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Studio:       Well Go USA
Director:    Tommy Wirkola
Writer:       Tommy Wirkola, Stig Frode Henriksen, Vegar Hoel
Producer:  Terje Stroemstad, Kjetil Omberg
Stars:     Vegar Hoel, Martin Starr, Jocelyn DeBoer, Ingrid Haas, Stig Frode Henriksen, Amrita Acharia, Orjan Gamst

Review Score:


After Herzog’s zombie arm is grafted onto his body, cabin massacre survivor Martin raises an army of undead Russian soldiers to battle the Nazi zombies.



Even without reading a story about or an interview with writer/director Tommy Wirkola, anyone who had just simply seen the first “Dead Snow” movie would know how gaga Wirkola is over the films of Sam Raimi.  With the sequel “Dead Snow 2: Red vs. Dead,” Wirkola evolves his own burgeoning undead franchise along its natural arc of “Evil Dead” homage by practically skipping the double dog dare of the second movie and going straight for over-the-top “Army of Darkness” outrageousness.

Starting mere moments after the first film concludes, lone “Dead Snow” survivor Martin’s brief respite from battling the horrors of shambling Nazi corpses takes a terrible turn when circumstances sew the dead right arm of evil zombie Herzog onto Martin’s disfigured body.  Even better than a chainsaw, Martin discovers that his supernatural limb has a Lazarus effect power to raise the dead.  When it comes time to resume the fight against Herzog’s undead army, Martin decides there is no better way to join the fray than by resurrecting a Communist Russian undead army of his own.

To lend Martin a helping hand, and to aid the film in reaching a broader audience turned off by subtitled movies from Norway, Martin Starr, Jocelyn DeBoer, and Ingrid Haas hop over the pond from America as the nerdy know-it-all “Zombie Squad.”  What their personalities lack in originality they make up for with English-speaking dialogue that requires only half of the movie to be read along the bottom of the screen.

During a Stanley Film Festival 2014 post-screening Q&A, Martin Starr surmised that adding familiar American faces was almost certainly intended to increase marketability, and no one can fault the filmmakers for wanting to reach as many viewers as possible.  More interestingly, Starr politely argued against the assessment that “Red vs. Dead” represented a significant tonal shift in terms of increasingly absurd yuk-yuks compared to the first film.  Starr’s interpretation was that the humor of both films is similar, but it seemed less obvious in “Dead Snow” because of a lost in translation effect.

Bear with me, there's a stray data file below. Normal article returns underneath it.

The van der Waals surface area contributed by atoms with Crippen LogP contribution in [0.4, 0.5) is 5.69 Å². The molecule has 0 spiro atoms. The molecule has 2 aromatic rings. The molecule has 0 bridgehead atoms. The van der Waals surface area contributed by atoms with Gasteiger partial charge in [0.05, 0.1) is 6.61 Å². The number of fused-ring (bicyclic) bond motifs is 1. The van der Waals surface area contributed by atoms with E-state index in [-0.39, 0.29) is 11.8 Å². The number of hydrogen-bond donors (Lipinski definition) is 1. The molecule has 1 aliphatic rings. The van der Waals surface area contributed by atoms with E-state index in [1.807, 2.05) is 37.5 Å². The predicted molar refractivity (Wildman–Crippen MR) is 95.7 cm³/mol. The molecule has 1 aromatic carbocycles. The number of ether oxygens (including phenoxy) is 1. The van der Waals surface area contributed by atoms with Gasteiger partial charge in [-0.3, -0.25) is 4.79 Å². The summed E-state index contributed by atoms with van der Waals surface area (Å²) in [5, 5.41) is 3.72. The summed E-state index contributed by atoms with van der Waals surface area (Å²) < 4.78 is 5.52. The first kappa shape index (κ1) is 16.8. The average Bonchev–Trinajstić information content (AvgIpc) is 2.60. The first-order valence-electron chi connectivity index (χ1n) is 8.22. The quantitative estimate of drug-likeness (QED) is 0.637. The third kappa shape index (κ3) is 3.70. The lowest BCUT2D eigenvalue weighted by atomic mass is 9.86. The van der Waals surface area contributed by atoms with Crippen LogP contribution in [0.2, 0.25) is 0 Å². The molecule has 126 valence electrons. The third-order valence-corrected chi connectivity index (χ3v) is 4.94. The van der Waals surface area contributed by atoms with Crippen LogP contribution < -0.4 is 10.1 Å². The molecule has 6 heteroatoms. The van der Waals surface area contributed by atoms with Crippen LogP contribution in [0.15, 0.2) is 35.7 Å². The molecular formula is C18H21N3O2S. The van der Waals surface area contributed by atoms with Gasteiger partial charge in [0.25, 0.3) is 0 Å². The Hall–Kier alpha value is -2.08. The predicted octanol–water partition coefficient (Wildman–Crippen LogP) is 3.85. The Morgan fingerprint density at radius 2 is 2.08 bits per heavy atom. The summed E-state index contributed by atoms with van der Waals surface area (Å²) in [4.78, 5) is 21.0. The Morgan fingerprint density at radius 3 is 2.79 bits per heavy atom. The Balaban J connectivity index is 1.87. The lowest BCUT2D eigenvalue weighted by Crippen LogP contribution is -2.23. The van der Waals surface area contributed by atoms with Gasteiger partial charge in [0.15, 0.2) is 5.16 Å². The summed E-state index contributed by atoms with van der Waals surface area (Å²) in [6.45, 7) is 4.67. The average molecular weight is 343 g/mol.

That’s an interesting observation, but I disagree.  “Dead Snow” was a slow ramp from straight horror to snarky black humor whereas “Dead Snow 2” is wall-to-wall jokes and ceiling-to-floor gore.  Depending on which bowl you want your Nazi zombies served from, the switch to a slapstick splatterfest will either be applause worthy or cringe inducing.

Yet it isn’t so much the tonal imbalance that makes “Dead Snow 2” mildly disappointing as it is Wirkola and company’s unwillingness to pull out a stepladder to reach above low-hanging comedic fruit.  Sight gags and cheek-planted tongues bring smiles and belly bursts, but the jokes are of a cheap and obvious variety when the lunacy of the “Dead Snow” concept is open wide for more inventive exploration.

Bonnie Tyler’s “Total Eclipse of the Heart” is never going to be used to better comedic effect than it was in the Will Ferrell comedy “Old School.”  But the song’s presence as a punchline accompaniment to the “Dead Snow 2” finale highlights Wirkola and company’s contentment to be a bridesmaid when it comes to being creative with their stabs at wittiness.

Starr, DeBoer, and Haas are stereotypical glasses-wearing nerds who make outdated “Star Wars” quotes and bemoan “what is wrong with this country?” when they can’t buy guns upon arriving in Norway.  These are recycled jokes good for a brief smirk, but not a satisfied knee slap.  The same goes for a side plot about a helpful museum assistant coming to terms with his sexuality.  Playfully dancing around his coming out of the closet has some inherent humor, but not as much as it might have if it were 20 years ago when the idea had not already been overplayed.

These are the characterization issues that keep “Dead Snow 2” in follower footsteps of comedic concepts instead of setting trends on its own.  “Red vs. Dead” is daring and full of flair when it comes to flinging severed limbs and staging ridiculously wild fight scenes.  But the script does not take the same bold risks with the context behind its setups to create a story with the same kind of punch that Martin’s supernatural zombie arm is packing.

Personally, I would have preferred that the “Dead Snow” mythology remained in a territory that only tickled around the edges of snickering humor.  At the same time, it is hard to ignore that the crowd-pleasing aesthetic of the sequel’s personality has kept midnight festival audiences roaring with enthusiastic laughter.  Exploding babies, bumbling cops, and more impossibly inventive uses for intestines than you could possibly shake a stick at ensure a good time for anyone not prone to taking things too seriously.  I just wish Wirkola put something more substantial in the basket for everyone else to chew on, as well.

NOTE: There is a post-credits scene.

Review Score:  65